Women with diabetes and obesity who are pregnant are more likely to suffer a stillbirth, a new study from Scotland finds.
For the study, researchers from the University of Glasgow and the University of Edinburgh in the U.K. looked at a large population of mothers with diabetes in Scotland from 1998-2006.
The researchers found the following results:
For mothers with Type 1 diabetes, the stillbirth rate was about 16 for every 1,000 deliveries.
For mothers with Type 2 diabetes, the stillbirth rate was 22.9 for every 1,000 deliveries.
For those with Type 1 diabetes, higher blood sugar before conception or during late pregnancy was associated with stillbirth rates that were 3% to 6% higher.
For those with Type 2 diabetes, elevated blood sugar before conception was tied to a 2% greater stillbirth risk, while higher BMI increased the risk by 7%.
The authors found stillbirths were also more likely among infants who were large for their gestational age for mothers with both types of diabetes.
The researchers acknowledge a few limitations to the study:
First, the study was an observational study, as opposed to a controlled experiment. It, therefore, did not examine the specific factors that may cause stillbirths among women with diabetes.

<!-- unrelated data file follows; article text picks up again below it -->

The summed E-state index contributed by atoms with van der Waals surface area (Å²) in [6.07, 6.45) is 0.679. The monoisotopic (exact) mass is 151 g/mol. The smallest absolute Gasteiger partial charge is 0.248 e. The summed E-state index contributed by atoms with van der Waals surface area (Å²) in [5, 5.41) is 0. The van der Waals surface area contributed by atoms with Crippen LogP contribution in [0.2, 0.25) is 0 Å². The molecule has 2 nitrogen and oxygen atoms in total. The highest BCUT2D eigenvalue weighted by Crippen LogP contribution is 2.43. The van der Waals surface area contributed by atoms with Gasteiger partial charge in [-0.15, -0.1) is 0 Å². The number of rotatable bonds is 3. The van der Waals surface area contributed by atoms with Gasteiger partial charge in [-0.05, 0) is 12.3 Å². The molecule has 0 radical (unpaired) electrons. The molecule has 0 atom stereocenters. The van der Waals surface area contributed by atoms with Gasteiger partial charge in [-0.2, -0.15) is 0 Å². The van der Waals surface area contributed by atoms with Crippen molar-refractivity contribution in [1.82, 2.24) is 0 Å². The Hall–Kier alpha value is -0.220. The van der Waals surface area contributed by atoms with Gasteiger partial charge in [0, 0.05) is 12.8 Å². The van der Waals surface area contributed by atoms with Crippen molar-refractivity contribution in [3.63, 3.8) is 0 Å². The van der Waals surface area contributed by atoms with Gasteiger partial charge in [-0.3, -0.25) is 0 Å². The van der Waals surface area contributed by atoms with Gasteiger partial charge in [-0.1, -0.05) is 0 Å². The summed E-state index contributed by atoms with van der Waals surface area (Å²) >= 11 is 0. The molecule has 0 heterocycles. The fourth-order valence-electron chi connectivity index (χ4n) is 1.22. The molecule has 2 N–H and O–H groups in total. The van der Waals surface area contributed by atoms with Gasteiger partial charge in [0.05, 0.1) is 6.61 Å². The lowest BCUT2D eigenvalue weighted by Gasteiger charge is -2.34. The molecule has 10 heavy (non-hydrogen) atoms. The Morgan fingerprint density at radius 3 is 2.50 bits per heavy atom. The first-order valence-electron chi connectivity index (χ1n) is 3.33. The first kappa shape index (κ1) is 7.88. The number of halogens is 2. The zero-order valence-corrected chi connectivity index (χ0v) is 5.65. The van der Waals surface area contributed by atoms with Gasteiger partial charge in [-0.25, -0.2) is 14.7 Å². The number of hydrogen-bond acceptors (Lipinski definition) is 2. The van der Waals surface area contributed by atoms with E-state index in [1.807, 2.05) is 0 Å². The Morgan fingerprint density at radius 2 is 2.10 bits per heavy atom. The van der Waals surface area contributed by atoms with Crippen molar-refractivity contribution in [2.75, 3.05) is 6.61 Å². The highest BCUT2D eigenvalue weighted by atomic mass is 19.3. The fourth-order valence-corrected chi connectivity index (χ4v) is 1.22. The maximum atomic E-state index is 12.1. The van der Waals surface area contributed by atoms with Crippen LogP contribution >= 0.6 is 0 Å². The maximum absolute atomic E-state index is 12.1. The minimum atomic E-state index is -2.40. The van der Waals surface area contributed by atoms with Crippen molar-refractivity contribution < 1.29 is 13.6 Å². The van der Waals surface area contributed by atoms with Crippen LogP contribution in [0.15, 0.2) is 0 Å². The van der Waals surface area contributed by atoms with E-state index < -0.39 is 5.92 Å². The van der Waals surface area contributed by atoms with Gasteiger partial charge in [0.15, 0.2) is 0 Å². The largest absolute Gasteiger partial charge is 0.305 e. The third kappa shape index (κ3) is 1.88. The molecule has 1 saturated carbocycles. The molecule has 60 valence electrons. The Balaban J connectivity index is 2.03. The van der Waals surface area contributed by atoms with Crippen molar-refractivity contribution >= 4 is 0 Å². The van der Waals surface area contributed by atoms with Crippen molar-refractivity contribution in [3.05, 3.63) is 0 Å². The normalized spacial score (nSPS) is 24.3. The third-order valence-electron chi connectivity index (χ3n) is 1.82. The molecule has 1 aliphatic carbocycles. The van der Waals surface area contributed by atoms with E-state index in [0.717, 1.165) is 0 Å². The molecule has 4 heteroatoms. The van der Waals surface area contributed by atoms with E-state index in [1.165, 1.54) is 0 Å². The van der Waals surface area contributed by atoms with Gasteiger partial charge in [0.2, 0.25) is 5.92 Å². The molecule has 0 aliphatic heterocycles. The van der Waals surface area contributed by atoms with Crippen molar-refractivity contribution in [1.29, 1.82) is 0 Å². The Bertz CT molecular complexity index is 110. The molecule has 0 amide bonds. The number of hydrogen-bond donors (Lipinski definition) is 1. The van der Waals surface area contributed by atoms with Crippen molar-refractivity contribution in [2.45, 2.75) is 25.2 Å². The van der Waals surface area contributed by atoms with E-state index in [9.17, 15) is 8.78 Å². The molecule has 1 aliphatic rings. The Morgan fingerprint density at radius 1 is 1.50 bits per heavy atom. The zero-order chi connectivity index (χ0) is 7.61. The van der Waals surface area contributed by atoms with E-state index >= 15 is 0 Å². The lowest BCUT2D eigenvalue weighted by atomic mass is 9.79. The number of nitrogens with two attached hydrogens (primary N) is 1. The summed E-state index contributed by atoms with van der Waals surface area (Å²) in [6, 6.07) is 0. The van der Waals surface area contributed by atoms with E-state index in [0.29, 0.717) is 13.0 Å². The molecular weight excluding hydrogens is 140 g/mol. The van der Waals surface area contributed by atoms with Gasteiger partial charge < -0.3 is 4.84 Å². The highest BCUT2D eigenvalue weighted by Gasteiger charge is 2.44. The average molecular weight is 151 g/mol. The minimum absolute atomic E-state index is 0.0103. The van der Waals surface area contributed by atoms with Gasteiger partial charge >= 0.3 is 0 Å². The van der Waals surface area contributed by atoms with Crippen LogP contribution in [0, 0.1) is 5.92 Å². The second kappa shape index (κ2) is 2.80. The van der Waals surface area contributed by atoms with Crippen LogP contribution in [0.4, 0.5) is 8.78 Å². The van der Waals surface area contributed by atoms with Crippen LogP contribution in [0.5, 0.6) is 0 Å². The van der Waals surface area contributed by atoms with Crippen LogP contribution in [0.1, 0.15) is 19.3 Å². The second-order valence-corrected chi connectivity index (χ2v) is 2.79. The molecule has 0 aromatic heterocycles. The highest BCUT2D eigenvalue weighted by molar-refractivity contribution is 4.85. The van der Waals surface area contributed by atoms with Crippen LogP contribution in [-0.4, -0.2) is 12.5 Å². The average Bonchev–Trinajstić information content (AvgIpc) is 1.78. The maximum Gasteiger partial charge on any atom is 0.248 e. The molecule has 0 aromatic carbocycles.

Another limitation of the study is that diabetes treatments have changed over the course of the study period, which may impact stillbirth rates.
In conclusion, the authors note maternal blood glucose level and BMI are the main risk factors associated with stillbirth in the population of women with diabetes they studied.
“However, there is significant overlap in values between live and stillborn groups making it difficult to predict exactly which pregnancies will end in stillbirth,” the authors note. “Achievement of near normoglycaemia remains key to reducing risk.”
They suggest methods of supporting women to improve blood glucose levels in pregnancy along with programs to optimize weight before pregnancy may help reduce stillbirth rates.
“Stillbirth rate remains high at term in women with diabetes in our population,” the authors conclude, “and until more accurate prediction of at-risk pregnancies is available, earlier delivery may be considered an attractive option.”
The study was supported by funding from the Chief Scientists Office of the Scottish Government and Glasgow Children’s Hospital Charity fund STM’s clinical research fellowship.